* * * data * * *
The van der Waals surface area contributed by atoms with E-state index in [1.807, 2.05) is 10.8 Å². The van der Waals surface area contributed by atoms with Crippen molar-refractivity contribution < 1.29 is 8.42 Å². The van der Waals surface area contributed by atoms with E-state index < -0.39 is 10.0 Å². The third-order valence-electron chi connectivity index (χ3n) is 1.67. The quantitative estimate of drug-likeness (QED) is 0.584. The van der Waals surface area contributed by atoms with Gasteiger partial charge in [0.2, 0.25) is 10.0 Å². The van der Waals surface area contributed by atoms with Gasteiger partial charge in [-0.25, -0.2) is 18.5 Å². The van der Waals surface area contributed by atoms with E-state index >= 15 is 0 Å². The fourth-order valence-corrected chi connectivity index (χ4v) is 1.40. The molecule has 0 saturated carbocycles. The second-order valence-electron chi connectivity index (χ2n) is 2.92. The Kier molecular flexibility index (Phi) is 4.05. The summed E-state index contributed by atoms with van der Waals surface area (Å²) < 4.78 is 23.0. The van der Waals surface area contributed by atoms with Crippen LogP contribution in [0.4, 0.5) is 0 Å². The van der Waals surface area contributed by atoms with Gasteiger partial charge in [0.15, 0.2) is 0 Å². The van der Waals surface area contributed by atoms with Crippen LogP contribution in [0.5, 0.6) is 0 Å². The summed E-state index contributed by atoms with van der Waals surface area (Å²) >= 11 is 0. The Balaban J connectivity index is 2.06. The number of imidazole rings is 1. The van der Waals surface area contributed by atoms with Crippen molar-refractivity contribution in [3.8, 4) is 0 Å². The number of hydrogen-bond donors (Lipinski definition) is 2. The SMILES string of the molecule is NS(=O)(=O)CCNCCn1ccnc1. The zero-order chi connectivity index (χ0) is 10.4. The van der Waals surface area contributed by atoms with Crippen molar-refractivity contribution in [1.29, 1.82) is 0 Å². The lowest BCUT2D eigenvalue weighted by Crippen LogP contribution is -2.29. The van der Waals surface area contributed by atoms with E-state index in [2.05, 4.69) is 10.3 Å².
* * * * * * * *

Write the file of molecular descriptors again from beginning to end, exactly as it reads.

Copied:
The van der Waals surface area contributed by atoms with E-state index in [1.807, 2.05) is 10.8 Å². The van der Waals surface area contributed by atoms with Crippen molar-refractivity contribution < 1.29 is 8.42 Å². The van der Waals surface area contributed by atoms with E-state index < -0.39 is 10.0 Å². The third-order valence-electron chi connectivity index (χ3n) is 1.67. The quantitative estimate of drug-likeness (QED) is 0.584. The van der Waals surface area contributed by atoms with Gasteiger partial charge in [0.2, 0.25) is 10.0 Å². The van der Waals surface area contributed by atoms with Gasteiger partial charge in [-0.25, -0.2) is 18.5 Å². The van der Waals surface area contributed by atoms with E-state index >= 15 is 0 Å². The fourth-order valence-corrected chi connectivity index (χ4v) is 1.40. The molecule has 0 saturated carbocycles. The second-order valence-electron chi connectivity index (χ2n) is 2.92. The Kier molecular flexibility index (Phi) is 4.05. The summed E-state index contributed by atoms with van der Waals surface area (Å²) < 4.78 is 23.0. The van der Waals surface area contributed by atoms with Crippen LogP contribution in [0.4, 0.5) is 0 Å². The van der Waals surface area contributed by atoms with Gasteiger partial charge in [0.15, 0.2) is 0 Å². The van der Waals surface area contributed by atoms with Crippen LogP contribution in [0.5, 0.6) is 0 Å². The summed E-state index contributed by atoms with van der Waals surface area (Å²) >= 11 is 0. The Balaban J connectivity index is 2.06. The number of imidazole rings is 1. The van der Waals surface area contributed by atoms with Crippen molar-refractivity contribution in [3.8, 4) is 0 Å². The number of hydrogen-bond donors (Lipinski definition) is 2. The SMILES string of the molecule is NS(=O)(=O)CCNCCn1ccnc1. The zero-order chi connectivity index (χ0) is 10.4. The van der Waals surface area contributed by atoms with Crippen molar-refractivity contribution in [1.29, 1.82) is 0 Å². The lowest BCUT2D eigenvalue weighted by Crippen LogP contribution is -2.29. The van der Waals surface area contributed by atoms with E-state index in [2.05, 4.69) is 10.3 Å².